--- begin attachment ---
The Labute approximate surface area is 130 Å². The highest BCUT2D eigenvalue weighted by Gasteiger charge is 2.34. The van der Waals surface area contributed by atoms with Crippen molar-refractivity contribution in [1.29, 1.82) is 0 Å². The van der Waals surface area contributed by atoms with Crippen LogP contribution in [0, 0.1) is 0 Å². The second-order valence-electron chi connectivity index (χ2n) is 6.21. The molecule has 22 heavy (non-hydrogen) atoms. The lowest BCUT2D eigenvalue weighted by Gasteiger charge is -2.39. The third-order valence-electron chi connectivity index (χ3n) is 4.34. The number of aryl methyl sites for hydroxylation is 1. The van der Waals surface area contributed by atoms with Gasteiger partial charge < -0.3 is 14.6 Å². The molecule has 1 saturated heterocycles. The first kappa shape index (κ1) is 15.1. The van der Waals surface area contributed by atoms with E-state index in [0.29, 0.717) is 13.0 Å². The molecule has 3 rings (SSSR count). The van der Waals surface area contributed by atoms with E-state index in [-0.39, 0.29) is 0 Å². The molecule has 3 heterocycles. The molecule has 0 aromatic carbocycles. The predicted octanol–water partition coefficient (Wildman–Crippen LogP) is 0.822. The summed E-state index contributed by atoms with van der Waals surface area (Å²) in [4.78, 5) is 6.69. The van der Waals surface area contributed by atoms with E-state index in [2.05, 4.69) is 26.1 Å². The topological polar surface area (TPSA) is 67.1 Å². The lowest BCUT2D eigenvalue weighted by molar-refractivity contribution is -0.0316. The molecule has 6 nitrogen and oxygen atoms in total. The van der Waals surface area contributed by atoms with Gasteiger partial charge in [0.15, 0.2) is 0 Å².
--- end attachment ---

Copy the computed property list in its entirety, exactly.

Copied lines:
The Labute approximate surface area is 130 Å². The highest BCUT2D eigenvalue weighted by Gasteiger charge is 2.34. The van der Waals surface area contributed by atoms with Crippen molar-refractivity contribution in [1.29, 1.82) is 0 Å². The van der Waals surface area contributed by atoms with Crippen LogP contribution in [0, 0.1) is 0 Å². The second-order valence-electron chi connectivity index (χ2n) is 6.21. The molecule has 22 heavy (non-hydrogen) atoms. The lowest BCUT2D eigenvalue weighted by Gasteiger charge is -2.39. The third-order valence-electron chi connectivity index (χ3n) is 4.34. The number of aryl methyl sites for hydroxylation is 1. The van der Waals surface area contributed by atoms with Gasteiger partial charge < -0.3 is 14.6 Å². The molecule has 1 saturated heterocycles. The first kappa shape index (κ1) is 15.1. The van der Waals surface area contributed by atoms with E-state index in [0.29, 0.717) is 13.0 Å². The molecule has 3 rings (SSSR count). The van der Waals surface area contributed by atoms with E-state index in [-0.39, 0.29) is 0 Å². The molecule has 3 heterocycles. The molecule has 0 aromatic carbocycles. The predicted octanol–water partition coefficient (Wildman–Crippen LogP) is 0.822. The summed E-state index contributed by atoms with van der Waals surface area (Å²) in [4.78, 5) is 6.69. The van der Waals surface area contributed by atoms with E-state index in [2.05, 4.69) is 26.1 Å². The topological polar surface area (TPSA) is 67.1 Å². The lowest BCUT2D eigenvalue weighted by molar-refractivity contribution is -0.0316. The molecule has 6 nitrogen and oxygen atoms in total. The van der Waals surface area contributed by atoms with Gasteiger partial charge in [0.15, 0.2) is 0 Å².